And so, my Blah game plan is this: more sleep, more exercise, more good food, more fun, more reading, more time with friends and family. Less screen time, less Netflix, less junk food, less CouldHaveBeens and ShouldHaveBeens. If you, like me, suffer from bouts of the Blahs, I encourage you to develop your own plan too. To take care of our students, to do our part in ensuring Leticia and other young people like her don’t fall into the Abyss, we must first stay clear of it ourselves.
And it’s worth it to make the effort—just looking at Leticia now shows me this is true. I finally suspect that Leticia has claimed writing as her friend and companion, when she came in not only during lunch to write but again later that afternoon during seventh period. She wanted feedback on another piece she wrote over break—her task was to explain a complex natural phenomenon using a relatable, small-scale activity. She devised a brilliant description—a self-made tsunami caused by an inflatable kiddie pool popping suddenly. Her deadpan reading of this tiny disaster had us both laughing.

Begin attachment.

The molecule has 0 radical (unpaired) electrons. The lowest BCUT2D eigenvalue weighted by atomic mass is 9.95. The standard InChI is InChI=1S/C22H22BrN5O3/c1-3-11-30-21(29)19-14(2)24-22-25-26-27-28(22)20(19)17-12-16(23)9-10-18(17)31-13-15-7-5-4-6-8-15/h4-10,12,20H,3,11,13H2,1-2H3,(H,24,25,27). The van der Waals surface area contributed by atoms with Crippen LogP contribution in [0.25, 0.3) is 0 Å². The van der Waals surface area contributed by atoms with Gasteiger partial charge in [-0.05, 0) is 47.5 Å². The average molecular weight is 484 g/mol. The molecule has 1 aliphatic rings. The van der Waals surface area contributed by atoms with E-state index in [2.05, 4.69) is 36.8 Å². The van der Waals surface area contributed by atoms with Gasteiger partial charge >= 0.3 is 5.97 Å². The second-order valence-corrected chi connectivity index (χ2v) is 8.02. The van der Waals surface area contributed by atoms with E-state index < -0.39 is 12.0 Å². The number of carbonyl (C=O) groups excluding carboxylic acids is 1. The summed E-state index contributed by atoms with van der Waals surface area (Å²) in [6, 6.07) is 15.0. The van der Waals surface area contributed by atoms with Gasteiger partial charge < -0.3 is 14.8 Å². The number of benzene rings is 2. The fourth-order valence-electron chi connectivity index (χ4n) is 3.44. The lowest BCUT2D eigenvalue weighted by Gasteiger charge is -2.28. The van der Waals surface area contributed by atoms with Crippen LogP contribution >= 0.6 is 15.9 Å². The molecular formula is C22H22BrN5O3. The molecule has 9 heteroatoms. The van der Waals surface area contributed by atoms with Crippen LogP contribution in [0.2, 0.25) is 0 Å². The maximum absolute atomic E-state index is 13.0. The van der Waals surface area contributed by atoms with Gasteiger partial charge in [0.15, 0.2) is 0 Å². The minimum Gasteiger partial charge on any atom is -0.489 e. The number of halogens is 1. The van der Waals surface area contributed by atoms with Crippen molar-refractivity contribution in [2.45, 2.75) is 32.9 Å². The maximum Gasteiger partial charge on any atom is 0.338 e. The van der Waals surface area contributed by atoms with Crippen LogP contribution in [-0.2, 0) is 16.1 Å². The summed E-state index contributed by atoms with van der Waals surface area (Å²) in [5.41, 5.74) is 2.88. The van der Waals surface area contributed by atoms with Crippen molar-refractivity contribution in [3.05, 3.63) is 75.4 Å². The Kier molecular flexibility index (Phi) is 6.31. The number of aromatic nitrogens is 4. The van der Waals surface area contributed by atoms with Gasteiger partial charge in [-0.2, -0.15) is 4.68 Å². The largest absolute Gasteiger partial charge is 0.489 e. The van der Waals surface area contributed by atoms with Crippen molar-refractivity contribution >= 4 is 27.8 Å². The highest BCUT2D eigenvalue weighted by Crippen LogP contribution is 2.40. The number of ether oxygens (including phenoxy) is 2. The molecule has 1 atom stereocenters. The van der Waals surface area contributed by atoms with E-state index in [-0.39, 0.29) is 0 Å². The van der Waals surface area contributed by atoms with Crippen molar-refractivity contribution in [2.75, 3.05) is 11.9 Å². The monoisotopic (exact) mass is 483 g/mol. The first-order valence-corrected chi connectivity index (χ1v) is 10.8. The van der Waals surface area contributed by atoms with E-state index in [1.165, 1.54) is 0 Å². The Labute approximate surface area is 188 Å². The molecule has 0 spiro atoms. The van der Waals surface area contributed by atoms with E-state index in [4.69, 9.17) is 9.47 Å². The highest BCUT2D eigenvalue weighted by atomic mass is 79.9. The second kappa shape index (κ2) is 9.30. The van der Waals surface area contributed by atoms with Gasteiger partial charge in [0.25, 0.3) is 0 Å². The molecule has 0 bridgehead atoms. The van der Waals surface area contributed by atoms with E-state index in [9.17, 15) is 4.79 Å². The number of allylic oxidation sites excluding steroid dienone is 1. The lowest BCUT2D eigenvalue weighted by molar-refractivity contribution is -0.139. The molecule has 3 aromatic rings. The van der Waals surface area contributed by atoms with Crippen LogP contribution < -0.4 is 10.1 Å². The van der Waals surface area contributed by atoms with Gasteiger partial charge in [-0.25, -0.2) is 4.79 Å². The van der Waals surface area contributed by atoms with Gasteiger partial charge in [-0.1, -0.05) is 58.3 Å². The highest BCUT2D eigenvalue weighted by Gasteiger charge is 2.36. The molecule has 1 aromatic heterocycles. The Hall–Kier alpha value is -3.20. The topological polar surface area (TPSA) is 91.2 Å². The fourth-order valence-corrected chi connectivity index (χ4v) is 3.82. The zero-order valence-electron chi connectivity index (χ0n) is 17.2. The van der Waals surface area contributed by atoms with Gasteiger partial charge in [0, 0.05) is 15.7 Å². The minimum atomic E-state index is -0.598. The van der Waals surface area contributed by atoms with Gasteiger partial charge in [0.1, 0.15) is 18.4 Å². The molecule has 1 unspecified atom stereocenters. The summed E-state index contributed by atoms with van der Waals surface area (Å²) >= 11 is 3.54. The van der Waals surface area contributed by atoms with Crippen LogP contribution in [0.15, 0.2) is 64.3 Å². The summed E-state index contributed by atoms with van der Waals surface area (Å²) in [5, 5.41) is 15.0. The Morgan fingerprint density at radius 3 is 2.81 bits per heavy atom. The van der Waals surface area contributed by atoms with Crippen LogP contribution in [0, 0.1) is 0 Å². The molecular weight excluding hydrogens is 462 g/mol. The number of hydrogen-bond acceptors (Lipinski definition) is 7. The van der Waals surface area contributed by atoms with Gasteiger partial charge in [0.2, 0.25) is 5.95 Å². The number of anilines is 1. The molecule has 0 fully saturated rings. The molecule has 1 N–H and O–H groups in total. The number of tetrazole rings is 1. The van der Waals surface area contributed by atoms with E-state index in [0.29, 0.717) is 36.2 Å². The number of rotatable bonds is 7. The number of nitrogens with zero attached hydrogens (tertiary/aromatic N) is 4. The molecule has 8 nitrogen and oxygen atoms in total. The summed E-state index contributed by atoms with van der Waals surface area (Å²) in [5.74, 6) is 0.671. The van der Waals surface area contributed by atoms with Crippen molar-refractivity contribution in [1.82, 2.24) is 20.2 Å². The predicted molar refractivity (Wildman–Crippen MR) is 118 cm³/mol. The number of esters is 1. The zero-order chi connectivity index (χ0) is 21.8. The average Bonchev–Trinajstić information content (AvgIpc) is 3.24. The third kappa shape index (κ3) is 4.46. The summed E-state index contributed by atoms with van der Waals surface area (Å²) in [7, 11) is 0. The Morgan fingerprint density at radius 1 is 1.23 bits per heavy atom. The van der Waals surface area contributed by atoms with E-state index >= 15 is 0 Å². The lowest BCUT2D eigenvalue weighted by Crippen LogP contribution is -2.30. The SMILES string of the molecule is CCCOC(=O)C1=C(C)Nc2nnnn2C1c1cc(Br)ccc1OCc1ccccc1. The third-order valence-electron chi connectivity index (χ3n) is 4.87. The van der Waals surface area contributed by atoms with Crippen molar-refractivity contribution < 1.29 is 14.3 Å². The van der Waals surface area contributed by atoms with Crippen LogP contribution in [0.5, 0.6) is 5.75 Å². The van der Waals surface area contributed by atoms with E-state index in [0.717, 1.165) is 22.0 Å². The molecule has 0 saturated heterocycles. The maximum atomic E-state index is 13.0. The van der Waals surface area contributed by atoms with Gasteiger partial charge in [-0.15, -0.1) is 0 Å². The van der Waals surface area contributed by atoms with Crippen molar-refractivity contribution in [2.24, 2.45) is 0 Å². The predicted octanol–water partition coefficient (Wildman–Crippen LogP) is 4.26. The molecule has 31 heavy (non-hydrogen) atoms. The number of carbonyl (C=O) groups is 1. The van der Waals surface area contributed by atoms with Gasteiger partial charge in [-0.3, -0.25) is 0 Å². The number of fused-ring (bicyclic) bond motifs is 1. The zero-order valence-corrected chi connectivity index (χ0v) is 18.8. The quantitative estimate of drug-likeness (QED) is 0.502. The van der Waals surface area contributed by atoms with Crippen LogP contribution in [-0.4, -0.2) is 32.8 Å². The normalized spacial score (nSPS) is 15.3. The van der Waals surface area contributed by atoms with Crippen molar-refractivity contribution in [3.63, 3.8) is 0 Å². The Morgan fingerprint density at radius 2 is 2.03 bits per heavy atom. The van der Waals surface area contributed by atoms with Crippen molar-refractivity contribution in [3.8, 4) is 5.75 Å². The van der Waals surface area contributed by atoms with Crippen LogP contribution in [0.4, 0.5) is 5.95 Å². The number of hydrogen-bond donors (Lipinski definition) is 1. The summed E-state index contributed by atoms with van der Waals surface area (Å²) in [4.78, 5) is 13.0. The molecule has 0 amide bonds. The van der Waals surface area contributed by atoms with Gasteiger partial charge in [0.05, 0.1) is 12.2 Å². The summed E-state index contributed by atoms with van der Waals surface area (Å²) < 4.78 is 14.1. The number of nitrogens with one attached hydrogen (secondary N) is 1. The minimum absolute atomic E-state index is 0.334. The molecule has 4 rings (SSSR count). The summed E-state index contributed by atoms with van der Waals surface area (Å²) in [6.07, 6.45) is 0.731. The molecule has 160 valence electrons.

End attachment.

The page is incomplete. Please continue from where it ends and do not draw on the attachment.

Amazing: In such a short time, Leticia learned something I forgot I was teaching—that writing can be joyful, can connect us to ourselves and to others.
The bell rang, and she packed up and walked out of class, her grin so large I could see the pearly pink of her gums. It was impossible not to grin back at her, at this brave young woman who has been my teacher, even as my eyes watered and my throat constricted.
Yes, the work will heal us.